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Supervision: Enhancing Supervisees Clinical Skills
5 CEUs Supervision: Enhancing Supervisees Clinical Skills

Section 9
Solution-focused Strategies for Clinical Supervision

Question 9 | Answer Booklet | Table of Contents | Supervision CEU Courses

Solution-Focused Clinical Supervision
Juhnke (1996) and Thomas (1996) borrowed from the literature on solution-focused therapy and suggested that the basic assumptions of this approach would also serve a supervisor well in encouraging real growth within counselors. In particular, Thomas proposed certain ideals for a solution-focused supervision approach. First, the supervisor refrains from being didactic. Instead, he or she provides the opportunity for the supervisee to draw on inner resources to break binds in order to begin acting independently and make changes. Second, resistance is viewed as a "stuckness" that is produced by the nature of the relationship between the supervisor and the supervisee. Instead of trying to overcome the supervisee's resistance to suggestions or feedback, the supervisor promotes a collaborative atmosphere so that the supervisee is open to new options and directions. Third, focusing on the positive changes in the supervisee's behavior, rather than on their faults or problems, makes the supervisee's success more likely. Fourth, in the interest of using supervision time effectively, the supervisor takes advantage of the "snowball" or "ripple" effect, in which a small change is what makes it possible for solution-focused therapy to be brief. Change is always happening, and rapid change is not at all unusual. Fifth, instead of attempting radical and dramatic personality changes, the supervisor deals with what is possible. Supervision is not therapy and focuses on success-oriented behaviors, instead of problem-saturated talk, painful personal insights, and arduous self-discovery. Finally, because the solution-focused approach is based in a constructivist epistemology, the supervisor accepts that there is no single correct way to view a situation. Getting counselors to "see it our way" assumes that there is only one best way.

Hypothetical Examples of Solution-Focused Supervision
What follows is a brief set of examples of how the supervisor might maintain a solution-focused approach in a session with the supervisee. The quoted remarks are merely hypothetical examples of what the supervisor might say at any stage of the supervision. Because beginnings can set the tone for an entire session, the supervisor may want to begin the session by asking, "I'm wondering what about your work with your client would be most productive for us to focus on today?" Even though this way of beginning is ambiguous, the supervisees might interpret the remark as seeking to know where they have experienced problems, so the supervisor might attempt to head their session in another direction by inquiring, "What aspect of your counseling have you noticed getting better since we last met?" The simple request, "Tell me about the best thing you did with your client this week," is also an excellent way to steer toward an exploration of supervisee competencies and achievements.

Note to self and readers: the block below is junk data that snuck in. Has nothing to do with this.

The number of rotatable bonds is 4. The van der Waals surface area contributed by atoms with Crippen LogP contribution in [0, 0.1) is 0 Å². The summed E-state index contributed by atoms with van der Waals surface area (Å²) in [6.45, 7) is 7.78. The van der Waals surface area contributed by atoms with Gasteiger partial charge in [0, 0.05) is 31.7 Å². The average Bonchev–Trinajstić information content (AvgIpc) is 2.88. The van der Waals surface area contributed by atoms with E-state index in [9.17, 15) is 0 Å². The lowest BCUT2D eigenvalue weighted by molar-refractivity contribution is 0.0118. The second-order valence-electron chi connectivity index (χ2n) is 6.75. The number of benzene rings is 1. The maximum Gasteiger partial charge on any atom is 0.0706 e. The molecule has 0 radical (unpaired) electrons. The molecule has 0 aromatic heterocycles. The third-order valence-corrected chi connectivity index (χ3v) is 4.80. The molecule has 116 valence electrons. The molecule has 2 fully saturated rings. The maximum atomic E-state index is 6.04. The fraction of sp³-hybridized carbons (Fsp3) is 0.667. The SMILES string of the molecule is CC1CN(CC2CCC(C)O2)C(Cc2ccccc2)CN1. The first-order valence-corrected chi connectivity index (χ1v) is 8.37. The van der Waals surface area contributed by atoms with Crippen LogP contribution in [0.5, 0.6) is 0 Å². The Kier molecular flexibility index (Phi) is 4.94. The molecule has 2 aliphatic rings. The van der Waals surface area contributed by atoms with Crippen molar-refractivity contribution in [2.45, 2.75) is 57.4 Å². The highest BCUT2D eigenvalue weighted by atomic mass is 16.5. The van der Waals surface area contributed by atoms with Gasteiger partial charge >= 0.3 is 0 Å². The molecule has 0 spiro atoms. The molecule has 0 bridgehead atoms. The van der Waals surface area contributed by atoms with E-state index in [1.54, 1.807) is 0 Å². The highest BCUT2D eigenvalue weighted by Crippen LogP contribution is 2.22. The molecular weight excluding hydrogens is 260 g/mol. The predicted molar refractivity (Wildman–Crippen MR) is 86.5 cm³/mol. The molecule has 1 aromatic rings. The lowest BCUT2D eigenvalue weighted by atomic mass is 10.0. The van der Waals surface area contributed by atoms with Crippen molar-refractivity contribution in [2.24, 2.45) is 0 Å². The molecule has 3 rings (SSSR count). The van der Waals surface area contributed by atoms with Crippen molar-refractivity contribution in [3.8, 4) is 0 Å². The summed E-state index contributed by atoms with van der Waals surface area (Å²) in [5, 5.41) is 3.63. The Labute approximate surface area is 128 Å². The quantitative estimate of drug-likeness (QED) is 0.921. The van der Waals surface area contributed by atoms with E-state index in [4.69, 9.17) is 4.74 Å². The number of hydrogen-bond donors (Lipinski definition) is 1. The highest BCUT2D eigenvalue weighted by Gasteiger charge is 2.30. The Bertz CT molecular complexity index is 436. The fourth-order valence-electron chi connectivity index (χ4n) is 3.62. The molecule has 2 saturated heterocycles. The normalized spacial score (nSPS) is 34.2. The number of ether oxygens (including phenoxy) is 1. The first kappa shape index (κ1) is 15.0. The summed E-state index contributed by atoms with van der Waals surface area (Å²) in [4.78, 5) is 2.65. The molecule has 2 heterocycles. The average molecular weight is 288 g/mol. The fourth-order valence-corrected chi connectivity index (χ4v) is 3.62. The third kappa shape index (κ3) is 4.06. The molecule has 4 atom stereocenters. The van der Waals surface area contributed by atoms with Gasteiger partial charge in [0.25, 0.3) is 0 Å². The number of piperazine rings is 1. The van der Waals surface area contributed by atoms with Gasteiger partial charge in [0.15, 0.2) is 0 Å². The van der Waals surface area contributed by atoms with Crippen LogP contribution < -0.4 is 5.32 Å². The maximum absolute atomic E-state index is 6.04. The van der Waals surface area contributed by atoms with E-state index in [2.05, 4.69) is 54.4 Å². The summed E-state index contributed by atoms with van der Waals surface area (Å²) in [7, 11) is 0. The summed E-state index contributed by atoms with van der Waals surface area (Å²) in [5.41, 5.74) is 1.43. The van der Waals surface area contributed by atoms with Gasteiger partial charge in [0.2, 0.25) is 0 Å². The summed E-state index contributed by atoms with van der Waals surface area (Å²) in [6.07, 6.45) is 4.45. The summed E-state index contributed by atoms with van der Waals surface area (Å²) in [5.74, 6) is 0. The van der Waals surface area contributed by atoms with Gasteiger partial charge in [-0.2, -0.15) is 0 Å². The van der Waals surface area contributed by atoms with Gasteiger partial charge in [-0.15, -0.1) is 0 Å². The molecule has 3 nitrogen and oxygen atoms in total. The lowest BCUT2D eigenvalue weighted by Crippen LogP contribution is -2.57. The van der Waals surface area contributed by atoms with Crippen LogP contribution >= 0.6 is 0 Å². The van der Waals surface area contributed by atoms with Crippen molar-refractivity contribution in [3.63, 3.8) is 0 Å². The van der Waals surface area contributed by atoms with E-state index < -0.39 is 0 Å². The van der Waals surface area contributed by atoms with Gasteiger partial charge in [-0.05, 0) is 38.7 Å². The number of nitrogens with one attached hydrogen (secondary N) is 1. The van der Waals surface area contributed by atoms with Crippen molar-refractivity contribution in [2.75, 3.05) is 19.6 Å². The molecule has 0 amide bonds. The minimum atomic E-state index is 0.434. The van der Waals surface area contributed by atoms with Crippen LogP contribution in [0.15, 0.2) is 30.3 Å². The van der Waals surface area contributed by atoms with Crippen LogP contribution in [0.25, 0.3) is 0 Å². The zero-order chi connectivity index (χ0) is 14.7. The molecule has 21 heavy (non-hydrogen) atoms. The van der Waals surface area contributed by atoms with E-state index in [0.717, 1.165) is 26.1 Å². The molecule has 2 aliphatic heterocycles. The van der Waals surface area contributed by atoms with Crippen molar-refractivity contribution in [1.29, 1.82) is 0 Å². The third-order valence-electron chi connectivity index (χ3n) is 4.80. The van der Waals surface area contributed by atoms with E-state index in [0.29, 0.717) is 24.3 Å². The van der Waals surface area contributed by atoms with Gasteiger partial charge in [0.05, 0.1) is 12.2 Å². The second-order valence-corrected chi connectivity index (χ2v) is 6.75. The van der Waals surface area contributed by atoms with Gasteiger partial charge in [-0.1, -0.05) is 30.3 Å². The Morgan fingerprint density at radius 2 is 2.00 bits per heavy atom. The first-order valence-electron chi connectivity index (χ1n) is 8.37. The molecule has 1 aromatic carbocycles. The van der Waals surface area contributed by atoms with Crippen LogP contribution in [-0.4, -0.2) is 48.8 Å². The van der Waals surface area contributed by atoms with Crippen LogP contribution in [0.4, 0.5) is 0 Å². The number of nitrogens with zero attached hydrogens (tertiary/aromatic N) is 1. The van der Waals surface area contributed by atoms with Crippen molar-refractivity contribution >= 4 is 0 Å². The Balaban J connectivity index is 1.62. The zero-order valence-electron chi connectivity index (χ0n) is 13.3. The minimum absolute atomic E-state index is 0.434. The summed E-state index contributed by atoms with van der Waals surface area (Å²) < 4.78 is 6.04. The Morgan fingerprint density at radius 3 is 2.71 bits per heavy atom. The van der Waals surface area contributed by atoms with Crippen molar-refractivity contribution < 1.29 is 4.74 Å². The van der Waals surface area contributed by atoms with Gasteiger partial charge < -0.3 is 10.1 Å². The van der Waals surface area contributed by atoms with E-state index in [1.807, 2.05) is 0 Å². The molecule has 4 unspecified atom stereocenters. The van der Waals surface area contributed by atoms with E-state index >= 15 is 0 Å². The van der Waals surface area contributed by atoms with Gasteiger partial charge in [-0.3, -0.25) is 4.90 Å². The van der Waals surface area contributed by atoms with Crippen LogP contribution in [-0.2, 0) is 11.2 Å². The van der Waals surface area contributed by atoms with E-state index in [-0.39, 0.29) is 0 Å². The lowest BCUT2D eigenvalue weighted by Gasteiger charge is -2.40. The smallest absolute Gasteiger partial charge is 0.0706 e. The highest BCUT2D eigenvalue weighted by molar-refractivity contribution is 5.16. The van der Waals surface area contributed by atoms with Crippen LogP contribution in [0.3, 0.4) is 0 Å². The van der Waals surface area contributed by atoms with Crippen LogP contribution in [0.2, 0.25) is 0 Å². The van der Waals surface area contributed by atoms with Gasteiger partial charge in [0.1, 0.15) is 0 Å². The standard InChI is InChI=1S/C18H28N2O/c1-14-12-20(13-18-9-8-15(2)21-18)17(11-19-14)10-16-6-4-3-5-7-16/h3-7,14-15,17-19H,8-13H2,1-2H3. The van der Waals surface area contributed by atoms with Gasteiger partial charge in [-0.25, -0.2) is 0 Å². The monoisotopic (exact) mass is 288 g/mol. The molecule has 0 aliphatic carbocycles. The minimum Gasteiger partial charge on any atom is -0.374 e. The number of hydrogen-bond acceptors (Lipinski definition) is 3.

Inevitably, the supervisee will focus on problems he or she is experiencing with the client. Rather than listening to the counselor's concern in detail and requesting even more problem-saturated talk, the supervisor acknowledges the problem and asks, "As you begin to get better at dealing with this situation, how will you know that you have become good enough at it so you can take it on your own?" The supervisor then encourages the supervisee to explore these solutions in greater detail and to envision them more vividly by asking, "What will you be doing differently?" or "When you get to the point at which you won't need to deal with this issue in supervision anymore, how will you know?"

If the counselor-in-training persists in framing his or her own behavior as a problem, the use of a scale can set expectations of success. The supervisor may say, "On a scale of 1 to 10, with 1 being that the problem is at its absolute worst, and 10 being that the problem is completely solved, where would you say you are today?" After the counselor offers an estimate, the supervisor replies, "When you are on your way to a (the next highest number to the one named), how will you know?" The supervisor may follow this invitation by explicitly asking, "What, in particular, will be different about the way you handle that situation?" or "How will you have changed as a counselor?" By answering these questions, instead of exploring more minutia and facets of the problem, the supervisee is beginning to envision more clearly the strategies that may succeed in achieving a solution.